Published in Issue 18 of Visionary Tongue, 2003.


There are no majestic feathers,
no glistening primaries of priestly black,
no rust coloured shafts dyed with blood dried dark with age,
no downy pristine white with crispy edges.
If there are even stumps I have not seen them.
There is a shadow, though, a ghost of a memory
that follows her like smoke, reminding me that even when
inadequately modified by a word like “fallen”
she is still an angel.


They’ll tell you there is magic in the world,
speaking in drug haze, singing pretty rhymes.
I have travelled far, and journeyed wide,
they lie to us; there is no magic left.

I have been on well-trimmed golf-courses
in the moonlight, where the rabbits gather in
large groups and dance around the greens,
hopping in time to some unknown tune
with complex rhythms and harmonies.

I have been to the high desert when the
earth is packed and dry, and watched the
rain beat down with such fury that the sand
and dirt flies into the air, glittering in the sky
like fairy-dust as the rain pelts through it.

I have seen a fox in broad daylight.
It disappeared when I blinked at it.

I have seen a strange glowing in the woods
in the starlight, and never found its source.

I have found wide rings of mushrooms.

I have seen lightning flash from cloud
to cloud across the sky, and roll in balls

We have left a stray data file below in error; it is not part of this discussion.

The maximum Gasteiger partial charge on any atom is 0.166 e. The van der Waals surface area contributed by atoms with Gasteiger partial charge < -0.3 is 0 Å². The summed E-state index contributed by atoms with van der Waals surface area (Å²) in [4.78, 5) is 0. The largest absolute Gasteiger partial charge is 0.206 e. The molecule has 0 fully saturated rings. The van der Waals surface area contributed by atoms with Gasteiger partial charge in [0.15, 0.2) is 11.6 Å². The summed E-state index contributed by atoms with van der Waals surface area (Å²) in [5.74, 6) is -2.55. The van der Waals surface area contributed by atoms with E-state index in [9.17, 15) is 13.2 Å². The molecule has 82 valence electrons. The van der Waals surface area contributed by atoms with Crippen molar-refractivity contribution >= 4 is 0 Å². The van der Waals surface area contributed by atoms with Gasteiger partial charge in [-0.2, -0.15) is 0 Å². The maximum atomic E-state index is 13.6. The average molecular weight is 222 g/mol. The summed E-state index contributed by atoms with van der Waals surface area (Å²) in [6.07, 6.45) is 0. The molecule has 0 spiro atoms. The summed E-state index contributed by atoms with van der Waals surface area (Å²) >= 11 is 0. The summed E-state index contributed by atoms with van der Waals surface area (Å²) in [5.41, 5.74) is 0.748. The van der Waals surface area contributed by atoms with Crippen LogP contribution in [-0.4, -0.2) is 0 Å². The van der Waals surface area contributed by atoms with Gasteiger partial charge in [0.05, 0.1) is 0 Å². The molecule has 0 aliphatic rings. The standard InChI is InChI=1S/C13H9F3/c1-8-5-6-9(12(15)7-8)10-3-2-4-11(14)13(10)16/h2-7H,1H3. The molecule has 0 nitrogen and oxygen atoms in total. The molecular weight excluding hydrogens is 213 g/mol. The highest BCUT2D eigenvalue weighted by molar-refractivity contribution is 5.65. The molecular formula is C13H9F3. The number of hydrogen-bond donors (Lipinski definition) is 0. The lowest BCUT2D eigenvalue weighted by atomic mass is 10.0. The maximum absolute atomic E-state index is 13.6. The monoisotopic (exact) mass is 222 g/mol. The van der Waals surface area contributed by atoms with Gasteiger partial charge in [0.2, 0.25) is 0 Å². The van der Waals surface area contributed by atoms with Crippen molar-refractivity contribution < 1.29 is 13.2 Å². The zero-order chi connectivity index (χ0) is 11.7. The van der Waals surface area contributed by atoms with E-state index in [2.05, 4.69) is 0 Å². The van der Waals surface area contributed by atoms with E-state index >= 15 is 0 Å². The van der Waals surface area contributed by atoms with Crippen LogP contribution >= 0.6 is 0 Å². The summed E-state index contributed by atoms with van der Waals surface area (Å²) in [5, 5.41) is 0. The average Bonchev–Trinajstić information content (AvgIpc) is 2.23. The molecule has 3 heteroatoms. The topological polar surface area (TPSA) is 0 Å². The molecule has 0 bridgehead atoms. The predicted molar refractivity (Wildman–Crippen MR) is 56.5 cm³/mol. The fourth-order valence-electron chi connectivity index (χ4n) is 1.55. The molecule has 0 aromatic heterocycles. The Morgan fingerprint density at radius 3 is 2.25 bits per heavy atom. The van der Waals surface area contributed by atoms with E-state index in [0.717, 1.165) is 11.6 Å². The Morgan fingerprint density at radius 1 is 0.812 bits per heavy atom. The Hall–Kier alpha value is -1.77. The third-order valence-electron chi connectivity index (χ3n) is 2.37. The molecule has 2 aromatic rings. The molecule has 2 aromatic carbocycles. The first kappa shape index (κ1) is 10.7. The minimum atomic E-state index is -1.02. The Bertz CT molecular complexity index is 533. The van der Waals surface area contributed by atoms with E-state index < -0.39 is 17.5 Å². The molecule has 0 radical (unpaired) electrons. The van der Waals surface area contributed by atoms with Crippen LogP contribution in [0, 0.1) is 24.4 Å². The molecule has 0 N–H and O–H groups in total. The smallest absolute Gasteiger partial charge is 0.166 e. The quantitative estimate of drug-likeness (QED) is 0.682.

of blue and green across the hillside,
leaving trails of blackness in their wake,
and tales of stranger things behind them.

They tell me there is magic in the world–
the shamans and priests, the poets and singers–
but I ask you, if there’s magic in the world,
then why have I not seen it?

Waking To The Moon

It is summer again, this is all I know,
from the taste of the air, and the weight
of the warmth on my flesh, the breeze
which whisks fragrantly across my face, no
longer felt by my wrinkled skin.
The moon is above me, and I see
the crimson maples, reaching their
burdened arms up to her with offerings
of blood.

She is as I am, wan and pale, cratered
and pocked, dry and cool. Distant, yet filled
with a cyclical promise of power.
Unlike that poor moon, wasting to a sliver
of herself, I am about to wander again
in the world, to become full and bright.
In the blossoming of a new era, I will
swell, feasting on the glory of the age.
Desire rushes through my dilated veins,
I had almost slept too long, I would have
needed to wait for prey to come to me,
but no.

I will move into the world, and like
the moon in the daylight will hide myself
in plain view, my splendour masked
by its own substance–
no one will notice that I reflect
the glory of those around me, or
reflect in glass not at all, that
my brightness is stolen. I will
become young again, live my cycle again,
cradle the source of life
once more on my tongue
and when my time is over, as it has
been so many times before,
I will offer myself to the moon, to ride
again the currents ebbing, waiting
for the moon to call me back.

Having risen, I begin to walk,
wondering at the world around me
waiting for someone to help
this poor, bedraggled old woman,
and give birth to a goddess,
an angel, a vixen of the night.
For someone whose time is measured
in eons, I know I won’t have long
to wait.

© Erin Donahoe

Erin Donahoe sleeps above the river of the falling banks, with a prince and at least one of a trio of hand-fed tigers. She prefers evenings to mornings, whiskey to wine coolers, and being kissed-to-sleep to being kissed awake. She has published over fifty poems in magazines both online and off, has authored two poetry-chapbooks, and has recently edited a collection of poems and art by various creators, titled The Modern Art Cave, which is available here.